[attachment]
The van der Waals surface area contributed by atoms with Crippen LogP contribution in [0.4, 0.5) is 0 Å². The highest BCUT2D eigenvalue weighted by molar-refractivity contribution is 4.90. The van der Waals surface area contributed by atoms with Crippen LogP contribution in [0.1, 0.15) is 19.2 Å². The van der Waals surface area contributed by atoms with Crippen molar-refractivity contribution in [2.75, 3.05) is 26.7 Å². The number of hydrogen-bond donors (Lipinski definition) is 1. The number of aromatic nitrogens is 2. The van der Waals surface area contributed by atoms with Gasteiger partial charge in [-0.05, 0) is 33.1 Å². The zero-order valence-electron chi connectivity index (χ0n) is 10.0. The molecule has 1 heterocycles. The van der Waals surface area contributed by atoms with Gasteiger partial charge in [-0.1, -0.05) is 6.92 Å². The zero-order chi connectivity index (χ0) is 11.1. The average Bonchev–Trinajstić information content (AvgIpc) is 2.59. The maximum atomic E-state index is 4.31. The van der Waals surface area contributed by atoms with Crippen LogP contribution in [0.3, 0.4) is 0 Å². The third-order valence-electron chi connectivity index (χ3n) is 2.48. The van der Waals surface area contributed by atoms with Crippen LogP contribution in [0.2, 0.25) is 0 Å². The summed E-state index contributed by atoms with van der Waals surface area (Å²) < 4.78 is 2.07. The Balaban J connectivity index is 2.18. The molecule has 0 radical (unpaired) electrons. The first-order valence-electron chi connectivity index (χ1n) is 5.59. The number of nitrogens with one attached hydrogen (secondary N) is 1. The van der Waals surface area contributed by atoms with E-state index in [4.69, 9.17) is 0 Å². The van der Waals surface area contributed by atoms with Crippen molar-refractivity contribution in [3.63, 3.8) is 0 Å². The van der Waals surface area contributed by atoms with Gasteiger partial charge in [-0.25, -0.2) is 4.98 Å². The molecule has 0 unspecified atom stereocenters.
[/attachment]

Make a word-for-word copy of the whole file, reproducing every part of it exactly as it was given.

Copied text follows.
The van der Waals surface area contributed by atoms with Crippen LogP contribution in [0.4, 0.5) is 0 Å². The highest BCUT2D eigenvalue weighted by molar-refractivity contribution is 4.90. The van der Waals surface area contributed by atoms with Crippen LogP contribution in [0.1, 0.15) is 19.2 Å². The van der Waals surface area contributed by atoms with Crippen molar-refractivity contribution in [2.75, 3.05) is 26.7 Å². The number of hydrogen-bond donors (Lipinski definition) is 1. The number of aromatic nitrogens is 2. The van der Waals surface area contributed by atoms with Gasteiger partial charge in [-0.05, 0) is 33.1 Å². The zero-order valence-electron chi connectivity index (χ0n) is 10.0. The molecule has 1 heterocycles. The van der Waals surface area contributed by atoms with Gasteiger partial charge in [-0.1, -0.05) is 6.92 Å². The zero-order chi connectivity index (χ0) is 11.1. The average Bonchev–Trinajstić information content (AvgIpc) is 2.59. The maximum atomic E-state index is 4.31. The van der Waals surface area contributed by atoms with Crippen LogP contribution in [0.3, 0.4) is 0 Å². The third-order valence-electron chi connectivity index (χ3n) is 2.48. The van der Waals surface area contributed by atoms with Crippen LogP contribution in [0.2, 0.25) is 0 Å². The summed E-state index contributed by atoms with van der Waals surface area (Å²) < 4.78 is 2.07. The Balaban J connectivity index is 2.18. The molecule has 0 radical (unpaired) electrons. The first-order valence-electron chi connectivity index (χ1n) is 5.59. The number of nitrogens with one attached hydrogen (secondary N) is 1. The van der Waals surface area contributed by atoms with E-state index in [4.69, 9.17) is 0 Å². The van der Waals surface area contributed by atoms with Crippen molar-refractivity contribution in [3.63, 3.8) is 0 Å². The van der Waals surface area contributed by atoms with Gasteiger partial charge in [-0.25, -0.2) is 4.98 Å². The molecule has 0 unspecified atom stereocenters.